July 2019
Volume 60, Issue 9
Open Access
ARVO Annual Meeting Abstract  |   July 2019
Handheld OCT Angiography Probe for Imaging of Infants in the Clinic or Nursery
Author Affiliations & Notes
  • Christian Viehland
    Biomedical Engineering, Duke Univeristy, California, United States
  • Xi Chen
    Ophthalmology, Duke Universeity, North Carolina, United States
  • Du Tran-Viet
    Ophthalmology, Duke Universeity, North Carolina, United States
  • Moseph Jackson-Atogi
    Ophthalmology, Duke Universeity, North Carolina, United States
  • Pablo Ortiz
    Biomedical Engineering, Duke Univeristy, California, United States
  • Gar Waterman
    Biomedical Engineering, Duke Univeristy, California, United States
  • Cynthia A Toth
    Ophthalmology, Duke Universeity, North Carolina, United States
    Biomedical Engineering, Duke Univeristy, California, United States
  • Joseph A Izatt
    Biomedical Engineering, Duke Univeristy, California, United States
    Ophthalmology, Duke Universeity, North Carolina, United States
  • Footnotes
    Commercial Relationships   Christian Viehland, None; Xi Chen, None; Du Tran-Viet, None; Moseph Jackson-Atogi, None; Pablo Ortiz, None; Gar Waterman, None; Cynthia Toth, Alcon (P), Hemosonics (P); Joseph Izatt, Carl Zeiss Meditec (P), Carl Zeiss Meditec (R), Leica (P), Leica (R)
  • Footnotes
    Support  NIH R01 EY025009
Investigative Ophthalmology & Visual Science July 2019, Vol.60, 3094. doi:https://doi.org/
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    • Get Citation

      Christian Viehland, Xi Chen, Du Tran-Viet, Moseph Jackson-Atogi, Pablo Ortiz, Gar Waterman, Cynthia A Toth, Joseph A Izatt; Handheld OCT Angiography Probe for Imaging of Infants in the Clinic or Nursery. Invest. Ophthalmol. Vis. Sci. 2019;60(9):3094. doi: https://doi.org/.

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      © ARVO (1962-2015); The Authors (2016-present)

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Abstract

Purpose : This work describes the development of an ergonomic, portable handheld optical coherence tomography angiography (HH-OCTA) probe and the first HH-OCTA images acquired on non-sedated infants. Since most OCTA systems are large table systems that cannot be easily used to image non-compliant subjects such as infants, HH-OCTA allows for the extension of OCTA into the nursery and can provide valuable diagnostic information.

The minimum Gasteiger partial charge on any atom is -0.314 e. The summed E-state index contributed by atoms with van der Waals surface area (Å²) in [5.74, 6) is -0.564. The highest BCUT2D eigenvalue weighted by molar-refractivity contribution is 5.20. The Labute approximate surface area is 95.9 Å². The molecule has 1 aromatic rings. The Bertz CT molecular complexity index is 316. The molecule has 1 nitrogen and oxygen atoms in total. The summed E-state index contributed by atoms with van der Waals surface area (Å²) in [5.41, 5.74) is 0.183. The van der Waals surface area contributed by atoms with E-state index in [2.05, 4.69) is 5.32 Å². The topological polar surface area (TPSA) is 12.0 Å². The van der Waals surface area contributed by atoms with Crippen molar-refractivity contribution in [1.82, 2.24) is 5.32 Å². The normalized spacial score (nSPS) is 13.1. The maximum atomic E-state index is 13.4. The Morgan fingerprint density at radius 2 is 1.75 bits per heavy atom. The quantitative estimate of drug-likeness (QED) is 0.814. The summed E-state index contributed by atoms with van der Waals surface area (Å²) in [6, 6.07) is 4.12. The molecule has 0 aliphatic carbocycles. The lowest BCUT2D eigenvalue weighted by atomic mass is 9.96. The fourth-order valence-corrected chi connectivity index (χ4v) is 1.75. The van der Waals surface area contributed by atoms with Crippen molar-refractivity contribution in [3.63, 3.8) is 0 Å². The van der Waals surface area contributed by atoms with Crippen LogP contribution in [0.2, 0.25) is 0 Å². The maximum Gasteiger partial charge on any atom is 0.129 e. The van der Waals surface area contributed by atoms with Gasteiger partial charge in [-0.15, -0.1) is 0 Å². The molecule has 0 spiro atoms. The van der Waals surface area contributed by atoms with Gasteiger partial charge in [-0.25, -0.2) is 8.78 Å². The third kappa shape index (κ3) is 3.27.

Methods : In order to minimize the effect of operator hand motion on HH-OCTA images, we designed an ergonomic HH-OCTA probe that is optimized to be held by its tip, the grip our imagers were using with other HH-OCT systems. The HH-OCTA probe weighed 700g, used a 200 kHz swept source OCT engine, has ±10D refractive error correction, and a 30x30° degree field of view. All human subjects research was performed under protocols approved by the Duke University institutional review board in accordance with the Declaration of Helsinki. HH-OCTA images were taken over an approximately 4x4 mm field of view in non-sedated infants in the clinic and in the intensive care nursery (ICN). OCTA images were acquired with 500 A-scans/B-scan, 500 lateral locations sampled, with 4 repeat scans at each B-scan location. OCTA images were generated in post processing using speckle variance and graph search based segmentation was used to create projections of the vasculature.

Results : HH-OCTA imaging was performed in 10 un-sedated infants in the clinic and ICN. Fig. 1 shows the handheld probe as well as OCTA images from a 41 week post menstrual age infant with a history of retinopathy of prematurity. Near the fovea OCTA reveals small bulb-like vascular terminations that could be small vascular loops or micro-aneurysms.

Conclusions : We demonstrated an optically novel, ergonomic, 200 kHz HH-OCTA probe optimized for supine non-contact imaging. To the best of knowledge these are the first HH-OCTA images taken of non-sedated infants.

This abstract was presented at the 2019 ARVO Annual Meeting, held in Vancouver, Canada, April 28 - May 2, 2019.

 

Left: Image of the handheld OCTA probe being used to image an infant in the ICN and a representative 30° B-scan. Right: OCTA from a 41 week PMA infant showing vascular loops near the fovea (red star) and selected B-scan with OCTA flow overlaid in color. The yellow line on OCTA denotes the location of the selected B-scan. The green line on the B-scan denotes the location of the IPL.

Left: Image of the handheld OCTA probe being used to image an infant in the ICN and a representative 30° B-scan. Right: OCTA from a 41 week PMA infant showing vascular loops near the fovea (red star) and selected B-scan with OCTA flow overlaid in color. The yellow line on OCTA denotes the location of the selected B-scan. The green line on the B-scan denotes the location of the IPL.

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